It’s unfair to fault investors for not predicting the crash. It’s true that many doomsayers correctly predicted a crash months or years in advance, but, in their defense, investors can point out that doomsayers correctly predicted the last three downturns that occurred—plus the last five that never materialized.
However, it is possible to fault them for not adequately considering the risk. It’s true that high finance is a risky business, and that you win some and lose some. But the financial mismanagement in the latest crisis went beyond this. Risk management is the foundation of the financial industry, yet the risk models used to evaluate default risk were sloppy and unprofessional. The financial press reports that risk models used by insurer AIG completely ignored certain categories of risk, and that the risk model at Citibank literally did not include the possibility of a nation-wide housing downturn. The verdict is in: top executives just did not want to hear the bad news.
I see an instructive parallel to these events in the dramatic confrontation between the prophet Yirmiyah and the false prophet Chananyah. King Tzidkiyah plans to rebel against the Babylonian King Nevuchadnezzar, who at that time dominated the Land of Israel and the entire region. So
Yirmiyah warns him repeatedly that such a rebellion would be defeated and would result in disastrous retribution from Nevuchadnezzar; yet the prophet Chananyah prophesies with equal assurance that the revolt would be a success—exactly what Tzidkiyah wanted to hear.
And it happened in that year, in the beginning of the reign of Tzidkiyah king of Yehudah, in the fourth year in the fifth month, Chananyah the son of Azzur, the prophet from Givon, said to [Yirmiyah] in the House of the Lord before the priests and all the people, saying: “So said the Lord of Hosts, the God of Israel, saying”: ‘I have broken the yoke of the king of Babylon. In another two years, I will restore to this place all the vessels of the House of the Lord, that Nevuchadnezzar the king of Babylon has taken from this place and brought to Babylon. And Yechanyah the son of Yehoyakim the king of Yehudah and all the exile of Yehudah who came to Babylon, I will restore to this place,’ says the Lord, ‘for I will break the yoke of the king of Babylon’” (Yirmiyah 28:1-4).
Yirmiyah scolds Chananyah, reminding him that the true role of the prophet is to tell things as they are, not to flatter people with what they want to hear:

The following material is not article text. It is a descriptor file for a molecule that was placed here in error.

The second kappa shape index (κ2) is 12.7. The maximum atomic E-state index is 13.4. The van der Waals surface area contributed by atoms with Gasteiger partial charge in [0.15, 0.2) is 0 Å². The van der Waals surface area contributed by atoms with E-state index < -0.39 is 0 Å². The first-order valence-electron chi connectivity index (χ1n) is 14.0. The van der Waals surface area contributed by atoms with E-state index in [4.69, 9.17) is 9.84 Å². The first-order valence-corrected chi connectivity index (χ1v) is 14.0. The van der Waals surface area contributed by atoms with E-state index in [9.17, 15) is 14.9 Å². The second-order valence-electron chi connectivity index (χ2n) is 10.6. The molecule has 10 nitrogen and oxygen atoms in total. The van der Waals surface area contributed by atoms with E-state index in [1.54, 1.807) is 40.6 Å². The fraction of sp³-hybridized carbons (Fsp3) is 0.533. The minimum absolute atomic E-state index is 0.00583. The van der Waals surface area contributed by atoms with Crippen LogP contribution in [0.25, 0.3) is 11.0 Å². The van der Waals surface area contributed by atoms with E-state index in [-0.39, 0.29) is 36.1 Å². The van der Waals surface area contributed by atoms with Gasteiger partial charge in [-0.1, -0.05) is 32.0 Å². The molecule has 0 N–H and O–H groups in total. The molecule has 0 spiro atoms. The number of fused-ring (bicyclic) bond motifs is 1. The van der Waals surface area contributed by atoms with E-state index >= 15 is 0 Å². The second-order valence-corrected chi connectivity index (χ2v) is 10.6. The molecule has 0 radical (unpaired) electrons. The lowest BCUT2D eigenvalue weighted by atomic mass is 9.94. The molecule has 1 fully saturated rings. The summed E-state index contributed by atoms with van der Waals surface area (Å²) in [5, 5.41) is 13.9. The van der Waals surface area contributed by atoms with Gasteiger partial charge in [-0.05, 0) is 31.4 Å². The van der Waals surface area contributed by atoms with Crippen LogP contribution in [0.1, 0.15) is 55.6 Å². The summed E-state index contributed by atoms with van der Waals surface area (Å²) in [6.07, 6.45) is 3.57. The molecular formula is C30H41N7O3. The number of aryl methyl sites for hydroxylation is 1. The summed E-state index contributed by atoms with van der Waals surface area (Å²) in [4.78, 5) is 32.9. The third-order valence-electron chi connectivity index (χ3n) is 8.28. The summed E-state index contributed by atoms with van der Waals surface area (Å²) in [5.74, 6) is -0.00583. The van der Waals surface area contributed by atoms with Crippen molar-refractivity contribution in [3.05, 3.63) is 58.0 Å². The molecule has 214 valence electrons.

But, hear now the word that I speak in your ears and in the ears of all the people. The prophets who were before me and before you forever, they prophesied concerning many lands and great kingdoms for war and for evil and for pestilence. The prophet who would prophesy for peace, when the word of the prophet would come, the prophet whom the Lord had truly sent would be known (Yirmiyah 28:7-9).
Of course, it is not the prophet’s job to predict war and evil and pestilence! Rather, Yirmiyah explains that the main role of a prophet is not to predict the future but rather to bring the people to repentance; if necessary, to do so by warning them of the potential dangers of their ungodly behavior. The Malbim comments:
Most of the prophets prophesied prophecies of retribution, because the purpose of the prophet’s mission is to inform the people of the harm that will befall them so that they will turn in repentance, and this is why Hashem sends a prophet, but not to augur good events in the near future.
Yet Chananyah’s words do not seem designed to bring about any change in the people’s conduct.
Today we read this passage with self-righteous hindsight. How could the people, and the king, have credited the despicable false prophet Chananyah over the righteous Yirmiyah, one of our greatest prophets? But in fact the situation was not so simple for contemporary observers. The Gemara tells us in Sanhedrin (90a) that Chananyah was originally a true prophet; only later, as in the above passage, did he begin to declare prophecies never entrusted to him by Hashem. The Jews of that time had no guarantee that Yirmiyah was right and Chananyah wrong.